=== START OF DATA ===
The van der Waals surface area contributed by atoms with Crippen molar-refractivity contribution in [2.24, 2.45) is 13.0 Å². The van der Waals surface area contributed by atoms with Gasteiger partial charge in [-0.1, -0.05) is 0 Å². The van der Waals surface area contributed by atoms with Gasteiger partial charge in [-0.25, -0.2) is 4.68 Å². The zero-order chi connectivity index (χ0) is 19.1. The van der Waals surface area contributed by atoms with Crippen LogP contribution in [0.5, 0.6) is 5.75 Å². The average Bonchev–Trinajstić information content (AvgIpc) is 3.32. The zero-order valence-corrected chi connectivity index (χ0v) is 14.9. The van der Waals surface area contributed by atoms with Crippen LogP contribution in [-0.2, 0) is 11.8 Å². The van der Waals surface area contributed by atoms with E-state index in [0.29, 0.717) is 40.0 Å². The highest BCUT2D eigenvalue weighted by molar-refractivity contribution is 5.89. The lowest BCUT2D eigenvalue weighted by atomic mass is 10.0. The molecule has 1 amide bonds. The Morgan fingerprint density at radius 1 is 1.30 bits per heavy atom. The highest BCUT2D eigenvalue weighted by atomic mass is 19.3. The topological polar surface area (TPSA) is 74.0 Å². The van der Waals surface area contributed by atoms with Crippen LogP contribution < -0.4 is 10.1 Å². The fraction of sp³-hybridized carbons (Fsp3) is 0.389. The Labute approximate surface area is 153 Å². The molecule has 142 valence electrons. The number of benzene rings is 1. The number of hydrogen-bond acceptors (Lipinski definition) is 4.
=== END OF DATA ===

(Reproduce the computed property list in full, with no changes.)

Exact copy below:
The van der Waals surface area contributed by atoms with Crippen molar-refractivity contribution in [2.24, 2.45) is 13.0 Å². The van der Waals surface area contributed by atoms with Gasteiger partial charge in [-0.1, -0.05) is 0 Å². The van der Waals surface area contributed by atoms with Gasteiger partial charge in [-0.25, -0.2) is 4.68 Å². The zero-order chi connectivity index (χ0) is 19.1. The van der Waals surface area contributed by atoms with Crippen LogP contribution in [0.5, 0.6) is 5.75 Å². The average Bonchev–Trinajstić information content (AvgIpc) is 3.32. The zero-order valence-corrected chi connectivity index (χ0v) is 14.9. The van der Waals surface area contributed by atoms with Crippen LogP contribution in [-0.2, 0) is 11.8 Å². The van der Waals surface area contributed by atoms with E-state index in [0.29, 0.717) is 40.0 Å². The highest BCUT2D eigenvalue weighted by molar-refractivity contribution is 5.89. The lowest BCUT2D eigenvalue weighted by atomic mass is 10.0. The molecule has 1 amide bonds. The Morgan fingerprint density at radius 1 is 1.30 bits per heavy atom. The highest BCUT2D eigenvalue weighted by atomic mass is 19.3. The topological polar surface area (TPSA) is 74.0 Å². The van der Waals surface area contributed by atoms with Crippen LogP contribution < -0.4 is 10.1 Å². The fraction of sp³-hybridized carbons (Fsp3) is 0.389. The Labute approximate surface area is 153 Å². The molecule has 142 valence electrons. The number of benzene rings is 1. The number of hydrogen-bond acceptors (Lipinski definition) is 4.